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Wind Energy Part 2 - Wind Developers Protection from Risk



 A wide range of insurance products and services are available to wind farm developers.  Here are some guidelines that developers can follow to help when making insurance purchases for their unique needs:

  • Lifecycle coverage: Can your insurer provide coverage as the farm evolves through each stage?

Having one insurer who can cover all aspects of wind farm development can help simplify and strengthen the insurance process.  Using different insurers could leave some grey areas or even gaps in coverage.

  • Growing with the business: Wind farm developers may seek new opportunities to expand their business operations, whether it is to increase power output at a given location or start new construction projects.  Will your insurer cover wind farms of all sizes so that the relationship can grow as the business expands?

  • Reliable experts: Working with an insurer with expertise in the renewable energy industry can have significant pay-offs for wind farm developers.

This encompasses having underwriters who can assess risk accurately based on their extensive industry knowledge and provide appropriate coverage for competitive premiums, risk control advisors who can deliver guidance on best practices and claim professionals who understand the contractual language and industry processes to help mitigate losses.

As the shift to renewable energy and wind farms continues to gain momentum, those looking to join the growing industry will be faced with many decisions.

Among the most important is the plan a new developer creates to minimize exposure and ensure that they are well protected from unexpected loss by having the right contracts and insurance coverages in place.  Working with an informed insurance agent and insurance carrier with deep knowledge of the renewable energy market can help their business grow and prosper. 


One of the most difficult and dangerous elements of wind farm development is the installation of the towers and turbines.  Developers should work closely with construction contractors at the outset to make sure the appropriate risk management processes and procedures are in place.  The relationship with an experienced general contractor with a positive reputation for safety and management and education of employees and sub-contractors is critical.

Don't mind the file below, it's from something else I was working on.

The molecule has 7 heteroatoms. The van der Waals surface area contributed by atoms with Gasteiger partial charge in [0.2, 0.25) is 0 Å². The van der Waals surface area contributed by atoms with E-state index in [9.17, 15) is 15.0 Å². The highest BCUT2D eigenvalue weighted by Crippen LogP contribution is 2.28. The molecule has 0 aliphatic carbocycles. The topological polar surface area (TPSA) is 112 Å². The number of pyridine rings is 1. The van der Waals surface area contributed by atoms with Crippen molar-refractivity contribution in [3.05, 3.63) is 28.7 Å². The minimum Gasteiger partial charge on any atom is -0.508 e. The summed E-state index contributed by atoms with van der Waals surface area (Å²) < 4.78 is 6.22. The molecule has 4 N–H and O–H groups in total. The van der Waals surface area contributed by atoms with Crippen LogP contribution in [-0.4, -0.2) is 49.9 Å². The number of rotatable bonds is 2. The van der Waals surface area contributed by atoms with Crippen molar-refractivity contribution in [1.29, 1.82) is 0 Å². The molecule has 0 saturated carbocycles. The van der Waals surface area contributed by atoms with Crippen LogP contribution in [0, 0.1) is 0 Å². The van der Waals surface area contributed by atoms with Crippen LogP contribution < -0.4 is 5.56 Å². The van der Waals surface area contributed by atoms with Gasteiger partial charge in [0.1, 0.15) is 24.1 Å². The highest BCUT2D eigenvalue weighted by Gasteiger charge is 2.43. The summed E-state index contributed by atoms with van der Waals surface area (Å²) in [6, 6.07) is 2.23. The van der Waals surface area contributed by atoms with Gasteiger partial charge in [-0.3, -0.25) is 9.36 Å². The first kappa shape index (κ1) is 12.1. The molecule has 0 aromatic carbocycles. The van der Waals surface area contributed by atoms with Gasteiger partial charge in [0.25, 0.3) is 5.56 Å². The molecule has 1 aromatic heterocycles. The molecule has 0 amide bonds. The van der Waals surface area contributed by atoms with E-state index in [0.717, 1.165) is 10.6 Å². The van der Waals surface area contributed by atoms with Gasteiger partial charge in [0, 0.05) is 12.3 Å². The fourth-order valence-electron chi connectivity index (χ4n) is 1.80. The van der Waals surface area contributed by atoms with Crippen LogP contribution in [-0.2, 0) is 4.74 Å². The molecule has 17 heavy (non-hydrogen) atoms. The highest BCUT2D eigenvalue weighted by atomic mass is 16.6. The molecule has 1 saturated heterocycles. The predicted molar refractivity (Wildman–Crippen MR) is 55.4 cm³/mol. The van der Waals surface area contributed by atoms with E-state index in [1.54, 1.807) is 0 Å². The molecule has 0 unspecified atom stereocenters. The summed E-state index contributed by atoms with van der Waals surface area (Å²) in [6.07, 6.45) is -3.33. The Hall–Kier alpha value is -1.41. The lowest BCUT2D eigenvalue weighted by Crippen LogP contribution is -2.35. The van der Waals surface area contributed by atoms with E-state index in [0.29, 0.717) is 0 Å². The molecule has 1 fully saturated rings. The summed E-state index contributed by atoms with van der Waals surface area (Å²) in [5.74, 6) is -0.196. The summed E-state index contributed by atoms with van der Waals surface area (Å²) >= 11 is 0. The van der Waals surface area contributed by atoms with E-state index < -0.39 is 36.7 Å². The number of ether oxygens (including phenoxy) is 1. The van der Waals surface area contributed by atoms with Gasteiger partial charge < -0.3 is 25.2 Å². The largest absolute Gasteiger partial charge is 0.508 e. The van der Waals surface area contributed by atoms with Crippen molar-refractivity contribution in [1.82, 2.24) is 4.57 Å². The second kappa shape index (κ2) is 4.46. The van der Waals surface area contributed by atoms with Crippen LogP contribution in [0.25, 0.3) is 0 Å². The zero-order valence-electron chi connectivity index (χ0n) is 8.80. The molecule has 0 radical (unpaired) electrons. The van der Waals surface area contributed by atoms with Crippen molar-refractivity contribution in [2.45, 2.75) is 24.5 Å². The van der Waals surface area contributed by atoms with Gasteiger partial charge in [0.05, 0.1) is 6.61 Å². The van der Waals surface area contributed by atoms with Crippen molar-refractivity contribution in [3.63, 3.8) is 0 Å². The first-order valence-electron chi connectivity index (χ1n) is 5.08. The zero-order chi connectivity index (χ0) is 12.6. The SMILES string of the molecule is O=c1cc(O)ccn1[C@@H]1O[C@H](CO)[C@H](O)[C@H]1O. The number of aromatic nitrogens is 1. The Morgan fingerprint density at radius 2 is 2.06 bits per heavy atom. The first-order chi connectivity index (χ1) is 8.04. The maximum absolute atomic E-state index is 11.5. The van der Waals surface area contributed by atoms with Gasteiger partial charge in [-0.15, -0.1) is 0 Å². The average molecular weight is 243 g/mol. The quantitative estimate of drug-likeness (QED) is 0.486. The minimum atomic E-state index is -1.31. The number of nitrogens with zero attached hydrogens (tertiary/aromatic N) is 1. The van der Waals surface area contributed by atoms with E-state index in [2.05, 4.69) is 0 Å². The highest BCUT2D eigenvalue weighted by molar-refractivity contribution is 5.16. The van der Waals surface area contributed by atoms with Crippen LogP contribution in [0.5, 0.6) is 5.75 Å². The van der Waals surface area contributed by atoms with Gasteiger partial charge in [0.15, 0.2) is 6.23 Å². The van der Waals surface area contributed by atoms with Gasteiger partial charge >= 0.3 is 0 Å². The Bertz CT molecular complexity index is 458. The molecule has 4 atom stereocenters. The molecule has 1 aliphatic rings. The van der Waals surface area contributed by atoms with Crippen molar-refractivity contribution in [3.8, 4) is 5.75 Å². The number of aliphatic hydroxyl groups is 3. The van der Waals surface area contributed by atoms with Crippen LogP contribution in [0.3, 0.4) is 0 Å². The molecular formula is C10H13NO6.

As construction starts to move ahead, this is another good point in the process for developers to again renew their insurance, contractual and bonding requirements, and work closely with an agent who understands the best coverages, risk management, and claims services to meet the needs of the project.  Complex projects like this may need additional coverages for builder's risk, workers compensation, general liability, auto liability, and an umbrella policy, among others, as the farm is being built.  Reviewing insurance protection throughout wind farm construction will serve to help mitigate and protect against multitude of potential risks.

As the site is being assessed for wind energy potential, a developer should also consider other factors in site selection: 

  • An environmental analysis of the proposed location helps determine how the development and operation of a wind farm may impact the environment such as noise, wildlife, plants and soil, endangered species, and the flying patterns for migratory birds.
  • Flood and earthquake potential should be analyzed for the site under consideration.  Building a farm in a designated flood zone or an area prone to earthquakes can have a long-term significant effect on turbines.
  • The accessibility of the site should be considered.  Farms are often located in remote areas or even mountainous terrain, so owners and operators need to ensure that adequate roadway infrastructure is in place to get heavy equipment and supplies to the project site, and to provide accessibility for workers and emergency responders.

Contractual Requirements After site selection and land assessment has occurred - a myriad of contracts should be in place before construction begins, starting with the construction contract.  Another document important to consider is the Power Purchase Agreement, or PPA, which is the agreement between the developer / owner and an energy buyer, such as a public utility.  The PPA outlines expectations about the price and production for the energy being sold.

In addition to detailing what the buyer will pay for the promised production, the contract also contains other important information such as insurance coverage requirements, and may have clauses limiting the liability of both parties or even waiver of subrogation.  Assignment of financial responsibility for differing types of required insurance coverage and other clauses are important to consider, as each contract is unique.  How the contract is structured may impact long-term revenue.

Developers should be aware of other contracts as well, such as an Interconnection Agreement, which specifies the terms and conditions under which the wind farm's system can be connected to the utility grid.

Financing agreements are often contingent upon the successful placement of insurance and bonds, so management oversight in this area is critical.  It's also important to involve your legal counsel in all your contract matters. 

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